Andrea Bocelli as Romeo. Gnashing of Teeth.
Loud were the wailing and gnashing of teeth when a video surfaced of Andrea Bocelli in rehearsal for Gounod’s Romeo et Juliette at Genoa’s Teatro San Carlo Felice.
On the one hand, you don’t argue with success. In terms of sales, Andrea Bocelli is a huge success. His blindness adds poignancy to an admirable physical presentation. He is musical. He works hard. He is sincere. Put him in pretty clothes with a mike in Vegasesque reviews and believe me, there’s plenty to enjoy. People laughed at Jerry Vale. And spare me the crossover mantra. Caruso recorded popular songs, plus Cohan’s Over There (second verse in French, don’t ask me why). Adelina Patti would come out dripping with diamonds to sing “How I love to sit in my homely thatched cottage”, and then demand her usual fee: US$5,000.00 in gold. Take THAT, Lady Gaga.
On the clip provided here we see Bocelli surrounded by attractive young artists. He’s conducted by Fabio Luisi, de facto music director of the Metropolitan since Levine’s illness. Bocelli is surrounded by credibility to which he brings undeniable star power.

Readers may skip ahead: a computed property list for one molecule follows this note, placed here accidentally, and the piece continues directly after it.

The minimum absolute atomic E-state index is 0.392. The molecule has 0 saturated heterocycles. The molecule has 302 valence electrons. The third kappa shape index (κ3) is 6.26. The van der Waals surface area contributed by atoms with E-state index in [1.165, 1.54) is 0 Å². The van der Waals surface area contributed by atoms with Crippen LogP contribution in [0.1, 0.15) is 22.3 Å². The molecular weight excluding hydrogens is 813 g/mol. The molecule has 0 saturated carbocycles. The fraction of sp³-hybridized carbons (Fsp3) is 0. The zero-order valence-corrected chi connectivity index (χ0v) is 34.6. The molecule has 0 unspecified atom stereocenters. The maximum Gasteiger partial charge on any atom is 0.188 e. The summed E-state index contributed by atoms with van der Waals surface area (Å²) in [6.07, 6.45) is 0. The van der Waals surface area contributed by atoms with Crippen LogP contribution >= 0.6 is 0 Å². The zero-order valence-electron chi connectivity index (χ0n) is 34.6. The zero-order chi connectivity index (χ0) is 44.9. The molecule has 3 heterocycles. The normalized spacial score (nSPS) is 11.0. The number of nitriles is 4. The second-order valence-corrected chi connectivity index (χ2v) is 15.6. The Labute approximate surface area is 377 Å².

But okay, here’s the deal: the voice is unsupported. He lacks an operatic technique. At some point he probably made a choice: pop sen$ation or pretty good opera singer. He chose sensation. Good for him. But the physical mechanism doesn’t function to project un-amplified over an orchestra and chorus. The real beauty of his voice is lost as he strains to be heard. He does himself no favors.
Fabio Luisi (the other Fabio) had to go online-while rehearsing Gotterdammerung in New York-to say that Bocelli brings with him box office clout and an entrée to young people. Clout he has, and talent, but the entrée is more to my late mother and “the girls” who would flock to see Liberace back in the day. Liberace recorded Chopin and Tchaikovsky. Bocelli sings Verdi, Puccini and Gounod. These composers will endure. Bocelli’s voice may not.